Coffin Bay National Park

  • Picnic Areas
  • Campfires Permitted
  • Caravan Sites
  • Toilets
  • Camping
  • 4WD
  • Swimming
  • Scuba / Snorkelling
  • Canoeing
  • Fishing
  • Walking Trails
  • Bird Watching
  • Boating
PDF Park Brochure
Alerts 2

Partial park closure

Part of Coffin Bay National Park will be closed from 10 January 2011 until further notice.
Details >

Campground closure

The Yangie Bay Campground in Coffin Bay National Park will be closed until 6am on Thursday 29 September 2016.
Details >

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Coffin Bay Conservation Park park locator map

With unspoilt coastal scenery, towering dunes and stunning white beaches, this park is the perfect place to create your own adventure. Visit Golden Island and Almonta Beach and be welcomed by turquoise water and some of the whitest sandy beaches on Eyre peninsula. The more adventurous can tackle the challenging 4WD tracks to Gunyah Beach or further afield to Sensation Beach and Point Sir Isaac.

Tag your Instagram pics with #coffinbaynationalpark to see them displayed on this page.

Coffin Bay Conservation Park park locator map

With unspoilt coastal scenery, towering dunes and stunning white beaches, this park is the perfect place to create your own adventure. Visit Golden Island and Almonta Beach and be welcomed by turquoise water and some of the whitest sandy beaches on Eyre peninsula. The more adventurous can tackle the challenging 4WD tracks to Gunyah Beach or further afield to Sensation Beach and Point Sir Isaac.

Tag your Instagram pics with #coffinbaynationalpark to see them displayed on this page.

About

Known for its remote coastal scenery, the bays and coastline around the Coffin Bay National Park are ideal for boating, fishing, sailing, scuba diving and windsurfing. You can explore the park's coastal landscapes of high windswept cliffs and massive dunes, pounding surf beaches and sheltered sandy bays.

At the southern end of the park is Yangie Bay, accessible by 2WD. It’s an ideal place to paddle your canoe, enjoy a bush picnic or explore a coastal bushwalking trail. Point Avoid and Golden Island lookout can also be reached by sealed road and you’ll be rewarded with spectacular island views along the way.

The pristine northern beaches of Coffin Bay National Park are only accessible by high-clearance 4WD. A favourite destination for anglers, birdwatchers and surfers, this remote and beautiful area offers several secluded camping areas with easy beach access.

Opening hours

Open 24 hours a day, seven days a week.

This park is closed on days of Catastrophic Fire Danger and may be closed on days of Extreme Fire Danger.

Listen to the local area radio station for the latest updates and information on fire safety. 

Contact details

Natural Resource Centre - Port Lincoln

Phone: (+61 8) 8688 3111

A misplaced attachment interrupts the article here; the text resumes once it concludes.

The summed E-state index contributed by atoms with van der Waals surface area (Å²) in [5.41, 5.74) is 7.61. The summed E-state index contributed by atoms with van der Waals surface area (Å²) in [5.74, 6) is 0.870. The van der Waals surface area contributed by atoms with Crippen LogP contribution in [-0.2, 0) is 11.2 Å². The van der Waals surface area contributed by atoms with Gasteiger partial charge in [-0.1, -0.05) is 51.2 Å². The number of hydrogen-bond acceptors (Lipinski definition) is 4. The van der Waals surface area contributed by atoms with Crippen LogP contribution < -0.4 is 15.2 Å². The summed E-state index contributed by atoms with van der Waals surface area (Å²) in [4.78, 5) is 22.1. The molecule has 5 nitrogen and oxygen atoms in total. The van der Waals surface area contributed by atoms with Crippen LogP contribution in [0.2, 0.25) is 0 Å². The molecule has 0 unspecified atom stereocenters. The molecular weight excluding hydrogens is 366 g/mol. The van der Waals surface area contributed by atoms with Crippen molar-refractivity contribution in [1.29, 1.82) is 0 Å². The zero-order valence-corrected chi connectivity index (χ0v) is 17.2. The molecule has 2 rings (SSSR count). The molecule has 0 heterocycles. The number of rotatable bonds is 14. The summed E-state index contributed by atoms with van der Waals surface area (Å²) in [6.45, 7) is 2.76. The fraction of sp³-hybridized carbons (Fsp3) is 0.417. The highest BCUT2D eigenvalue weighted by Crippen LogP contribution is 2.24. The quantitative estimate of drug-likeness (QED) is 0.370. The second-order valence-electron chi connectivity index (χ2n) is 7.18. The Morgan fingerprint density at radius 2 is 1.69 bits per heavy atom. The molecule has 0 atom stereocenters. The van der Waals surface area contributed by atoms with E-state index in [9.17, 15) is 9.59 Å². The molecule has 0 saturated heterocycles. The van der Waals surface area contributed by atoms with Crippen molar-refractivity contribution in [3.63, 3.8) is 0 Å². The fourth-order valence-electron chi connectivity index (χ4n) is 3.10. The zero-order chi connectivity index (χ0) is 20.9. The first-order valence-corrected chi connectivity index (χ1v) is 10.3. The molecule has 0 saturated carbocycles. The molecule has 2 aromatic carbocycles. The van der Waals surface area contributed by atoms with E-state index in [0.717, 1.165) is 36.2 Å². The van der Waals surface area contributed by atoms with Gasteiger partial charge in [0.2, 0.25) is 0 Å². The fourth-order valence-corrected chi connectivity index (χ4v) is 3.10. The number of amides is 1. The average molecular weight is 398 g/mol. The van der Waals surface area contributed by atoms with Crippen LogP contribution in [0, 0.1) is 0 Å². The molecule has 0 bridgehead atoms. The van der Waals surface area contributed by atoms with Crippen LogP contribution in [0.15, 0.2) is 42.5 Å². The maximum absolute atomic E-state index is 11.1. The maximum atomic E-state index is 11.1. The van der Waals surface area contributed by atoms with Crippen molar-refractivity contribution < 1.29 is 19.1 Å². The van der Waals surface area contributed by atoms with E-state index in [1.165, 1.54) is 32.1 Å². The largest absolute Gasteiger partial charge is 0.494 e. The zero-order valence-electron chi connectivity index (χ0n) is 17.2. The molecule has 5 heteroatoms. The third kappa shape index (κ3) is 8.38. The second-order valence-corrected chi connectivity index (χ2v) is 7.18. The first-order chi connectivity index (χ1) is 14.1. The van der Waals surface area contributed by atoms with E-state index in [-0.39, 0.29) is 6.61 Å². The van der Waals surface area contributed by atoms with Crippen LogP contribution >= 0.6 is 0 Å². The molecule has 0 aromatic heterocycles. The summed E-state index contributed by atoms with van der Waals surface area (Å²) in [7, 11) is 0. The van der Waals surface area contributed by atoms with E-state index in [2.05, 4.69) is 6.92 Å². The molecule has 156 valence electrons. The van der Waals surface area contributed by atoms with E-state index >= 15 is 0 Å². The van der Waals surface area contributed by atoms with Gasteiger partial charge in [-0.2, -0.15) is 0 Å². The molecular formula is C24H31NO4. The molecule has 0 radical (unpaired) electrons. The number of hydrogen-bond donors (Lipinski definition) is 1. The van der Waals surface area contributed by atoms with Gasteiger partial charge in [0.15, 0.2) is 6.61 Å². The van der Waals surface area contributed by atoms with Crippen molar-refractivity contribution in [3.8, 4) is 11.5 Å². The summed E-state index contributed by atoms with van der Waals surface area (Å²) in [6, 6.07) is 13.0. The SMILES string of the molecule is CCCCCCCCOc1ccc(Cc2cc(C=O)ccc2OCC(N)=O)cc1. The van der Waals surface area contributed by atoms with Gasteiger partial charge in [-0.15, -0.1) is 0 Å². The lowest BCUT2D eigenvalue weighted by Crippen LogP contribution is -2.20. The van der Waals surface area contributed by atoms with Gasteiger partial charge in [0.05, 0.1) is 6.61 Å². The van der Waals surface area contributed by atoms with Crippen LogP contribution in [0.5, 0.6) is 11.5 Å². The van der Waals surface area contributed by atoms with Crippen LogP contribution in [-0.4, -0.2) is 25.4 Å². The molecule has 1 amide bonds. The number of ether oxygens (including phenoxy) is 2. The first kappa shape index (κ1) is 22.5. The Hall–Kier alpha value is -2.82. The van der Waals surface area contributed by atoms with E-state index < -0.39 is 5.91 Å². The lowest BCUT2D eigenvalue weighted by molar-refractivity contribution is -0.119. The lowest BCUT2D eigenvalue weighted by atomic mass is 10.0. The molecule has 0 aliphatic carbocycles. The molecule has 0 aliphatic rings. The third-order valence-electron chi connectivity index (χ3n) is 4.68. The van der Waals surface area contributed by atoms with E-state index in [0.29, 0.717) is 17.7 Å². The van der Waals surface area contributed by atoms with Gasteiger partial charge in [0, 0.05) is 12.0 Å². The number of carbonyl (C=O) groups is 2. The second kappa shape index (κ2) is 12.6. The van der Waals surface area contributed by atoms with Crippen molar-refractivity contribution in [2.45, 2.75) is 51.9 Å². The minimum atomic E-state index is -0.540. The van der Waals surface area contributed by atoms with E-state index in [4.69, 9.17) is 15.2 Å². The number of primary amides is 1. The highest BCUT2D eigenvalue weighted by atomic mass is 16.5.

or

Port Lincoln Visitor Information Centre

Phone: (+61 8) 8683 3544 or 1300 788 378

When to visit

Summer in Coffin Bay National Park is perfect, the weather is warm to hot and usually dry. It’s great for camping and ideal for beach lovers. If you visit during late winter and spring – the best time for walking – you're likely to see the park teeming with native flora and birdlife.

Getting there

Coffin Bay National Park is located 50km west of Port Lincoln. Access from Flinders Highway is via Coffin Bay Road. The park is on the tip of the Eyre Peninsula and is an eight hour, 680km drive from Adelaide. The trip can be shortened by taking the ferry from Wallaroo to Cowell.

Pets in parks

Pets are not permitted within this park. There are however, a number of South Australian National Parks where you can take your dog on a lead. 

Facilities

Campground facilities

There are a variety of facilities available at the campgrounds within the park. Look at the facilities table below and pick the site which suits you best.

Yangie Bay Black Springs Morgan's Landing The Pool
Number of camp sites 13 6 4 7
Designated caravan sites 6 - - -
Camp in designated sites Y Y Y Y
Bookings taken N N N N
Access 2WD 4WD 4WD 4WD
Access by boat N Y Y Y
Toilets Y Y Y Y
Bring own drinking water Y Y Y Y
Generator (9am - 9pm) Y Y Y Y
Campfires* Y Y Y Y
Bring own firewood Y Y Y Y
Remove own rubbish Y Y Y Y
Pets allowed N N N N

*Restrictions apply. See fire safety.

Useful information

  • Mobile phone coverage can be patchy and unreliable in this park, especially if you are in low-lying areas.

  • Important: Collection of firewood within National Parks is prohibited.

Pests and diseases

Visitors should be aware that introduced European honey bees may be present within this park. Take extra care in the warmer months, from spring through to autumn, when the bees swarm and are attracted to water sources.

You can help reduce the risk of bee stings by carefully managing attractants, such as food, drinking containers and other sources of moisture, such as dishwater and wet clothing.

Long clothing, enclosed foot wear and insect repellents can also help to protect from bee stings. If you have any allergies to bee stings, ensure you carry appropriate medication.

Traditional owners

The Barngarla and Nauo people used the rich food resources of the lower Eyre Peninsula coast long before the arrival of Matthew Flinders. They made use of a wide variety of fish, inland mammals, reptiles and plants. The nondo bean which grows prolifically on the sand hills was a highly prized food. Fish traps made from stone arrangements, stone working sites and middens are still present in the park.

Aboriginal South Australians are the first peoples of our State and have occupied, enjoyed and managed these lands and waters since the creation. For SA's First Peoples, creation ancestors laid down the laws of the Country and bestowed a range of customary rights and obligations to the many Aboriginal Nations across our state. 

Aboriginal peoples' oral histories and creation stories traverse the length and breadth of Australia’s lands and waters, including South Australian Parks. These stories interconnect land and waters with complex meaning and values and hold great cultural significance. We recognise and respect Aboriginal people's ownership of their stories and that they hold rights and obligations to care for Country. It is through these rights and cultural obligations and a shared goal to protect the environment for generations to come that DEWNR is committed to meaningful collaboration and involvement with Aboriginal peoples in the management of our shared parks.

History